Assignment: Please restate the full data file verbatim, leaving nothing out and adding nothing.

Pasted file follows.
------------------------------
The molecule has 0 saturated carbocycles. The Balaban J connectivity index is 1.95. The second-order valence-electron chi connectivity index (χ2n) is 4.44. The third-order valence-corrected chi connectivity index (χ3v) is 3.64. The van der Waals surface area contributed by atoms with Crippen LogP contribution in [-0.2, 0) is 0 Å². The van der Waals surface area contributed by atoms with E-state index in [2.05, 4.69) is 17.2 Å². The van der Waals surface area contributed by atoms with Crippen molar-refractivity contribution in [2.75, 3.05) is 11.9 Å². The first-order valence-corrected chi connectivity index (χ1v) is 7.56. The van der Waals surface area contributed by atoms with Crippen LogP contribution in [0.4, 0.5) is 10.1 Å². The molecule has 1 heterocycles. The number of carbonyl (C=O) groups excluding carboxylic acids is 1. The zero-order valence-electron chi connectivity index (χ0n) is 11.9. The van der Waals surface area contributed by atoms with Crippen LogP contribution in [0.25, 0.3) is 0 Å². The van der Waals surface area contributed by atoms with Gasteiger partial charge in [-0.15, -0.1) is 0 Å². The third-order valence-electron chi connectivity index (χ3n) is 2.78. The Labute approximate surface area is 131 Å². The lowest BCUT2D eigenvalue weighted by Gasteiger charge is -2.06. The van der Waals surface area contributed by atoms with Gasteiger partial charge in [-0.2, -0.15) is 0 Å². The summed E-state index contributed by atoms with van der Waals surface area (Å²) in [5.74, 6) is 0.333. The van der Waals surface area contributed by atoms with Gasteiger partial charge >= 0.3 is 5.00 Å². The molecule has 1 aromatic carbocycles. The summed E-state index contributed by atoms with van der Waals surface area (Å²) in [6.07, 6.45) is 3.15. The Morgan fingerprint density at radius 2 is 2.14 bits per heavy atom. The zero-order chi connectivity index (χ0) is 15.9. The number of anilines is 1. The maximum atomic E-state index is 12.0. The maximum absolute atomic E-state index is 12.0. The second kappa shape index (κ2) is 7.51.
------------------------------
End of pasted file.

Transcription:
The molecule has 0 saturated carbocycles. The Balaban J connectivity index is 1.95. The second-order valence-electron chi connectivity index (χ2n) is 4.44. The third-order valence-corrected chi connectivity index (χ3v) is 3.64. The van der Waals surface area contributed by atoms with Crippen LogP contribution in [-0.2, 0) is 0 Å². The van der Waals surface area contributed by atoms with E-state index in [2.05, 4.69) is 17.2 Å². The van der Waals surface area contributed by atoms with Crippen molar-refractivity contribution in [2.75, 3.05) is 11.9 Å². The first-order valence-corrected chi connectivity index (χ1v) is 7.56. The van der Waals surface area contributed by atoms with Crippen LogP contribution in [0.4, 0.5) is 10.1 Å². The molecule has 1 heterocycles. The number of carbonyl (C=O) groups excluding carboxylic acids is 1. The zero-order valence-electron chi connectivity index (χ0n) is 11.9. The van der Waals surface area contributed by atoms with Crippen LogP contribution in [0.25, 0.3) is 0 Å². The van der Waals surface area contributed by atoms with Gasteiger partial charge in [-0.15, -0.1) is 0 Å². The third-order valence-electron chi connectivity index (χ3n) is 2.78. The Labute approximate surface area is 131 Å². The lowest BCUT2D eigenvalue weighted by Gasteiger charge is -2.06. The van der Waals surface area contributed by atoms with Gasteiger partial charge in [-0.2, -0.15) is 0 Å². The summed E-state index contributed by atoms with van der Waals surface area (Å²) in [5.74, 6) is 0.333. The van der Waals surface area contributed by atoms with Gasteiger partial charge >= 0.3 is 5.00 Å². The molecule has 1 aromatic carbocycles. The summed E-state index contributed by atoms with van der Waals surface area (Å²) in [6.07, 6.45) is 3.15. The Morgan fingerprint density at radius 2 is 2.14 bits per heavy atom. The zero-order chi connectivity index (χ0) is 15.9. The number of anilines is 1. The maximum atomic E-state index is 12.0. The maximum absolute atomic E-state index is 12.0. The second kappa shape index (κ2) is 7.51.